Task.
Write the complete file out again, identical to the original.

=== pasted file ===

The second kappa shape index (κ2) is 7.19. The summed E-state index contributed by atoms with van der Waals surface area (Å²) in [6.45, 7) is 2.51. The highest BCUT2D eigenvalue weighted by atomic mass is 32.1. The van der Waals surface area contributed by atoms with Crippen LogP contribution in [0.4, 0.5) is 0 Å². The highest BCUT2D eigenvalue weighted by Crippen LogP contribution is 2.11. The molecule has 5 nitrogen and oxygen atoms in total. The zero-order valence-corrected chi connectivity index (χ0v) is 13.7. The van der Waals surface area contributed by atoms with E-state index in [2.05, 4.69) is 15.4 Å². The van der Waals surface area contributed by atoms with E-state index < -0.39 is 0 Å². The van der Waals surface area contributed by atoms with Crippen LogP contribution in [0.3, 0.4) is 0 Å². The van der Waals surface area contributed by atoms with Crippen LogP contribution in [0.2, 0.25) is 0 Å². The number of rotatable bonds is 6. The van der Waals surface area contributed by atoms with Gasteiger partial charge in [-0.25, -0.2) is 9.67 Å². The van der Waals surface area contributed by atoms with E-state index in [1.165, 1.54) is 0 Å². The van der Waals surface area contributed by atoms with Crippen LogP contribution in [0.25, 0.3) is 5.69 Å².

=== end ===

The second kappa shape index (κ2) is 7.19. The summed E-state index contributed by atoms with van der Waals surface area (Å²) in [6.45, 7) is 2.51. The highest BCUT2D eigenvalue weighted by atomic mass is 32.1. The van der Waals surface area contributed by atoms with Crippen LogP contribution in [0.4, 0.5) is 0 Å². The highest BCUT2D eigenvalue weighted by Crippen LogP contribution is 2.11. The molecule has 5 nitrogen and oxygen atoms in total. The zero-order valence-corrected chi connectivity index (χ0v) is 13.7. The van der Waals surface area contributed by atoms with E-state index in [2.05, 4.69) is 15.4 Å². The van der Waals surface area contributed by atoms with E-state index < -0.39 is 0 Å². The van der Waals surface area contributed by atoms with Crippen LogP contribution in [0.3, 0.4) is 0 Å². The van der Waals surface area contributed by atoms with Crippen LogP contribution in [0.2, 0.25) is 0 Å². The number of rotatable bonds is 6. The van der Waals surface area contributed by atoms with Gasteiger partial charge in [-0.25, -0.2) is 9.67 Å². The van der Waals surface area contributed by atoms with E-state index in [1.165, 1.54) is 0 Å². The van der Waals surface area contributed by atoms with Crippen LogP contribution in [0.25, 0.3) is 5.69 Å².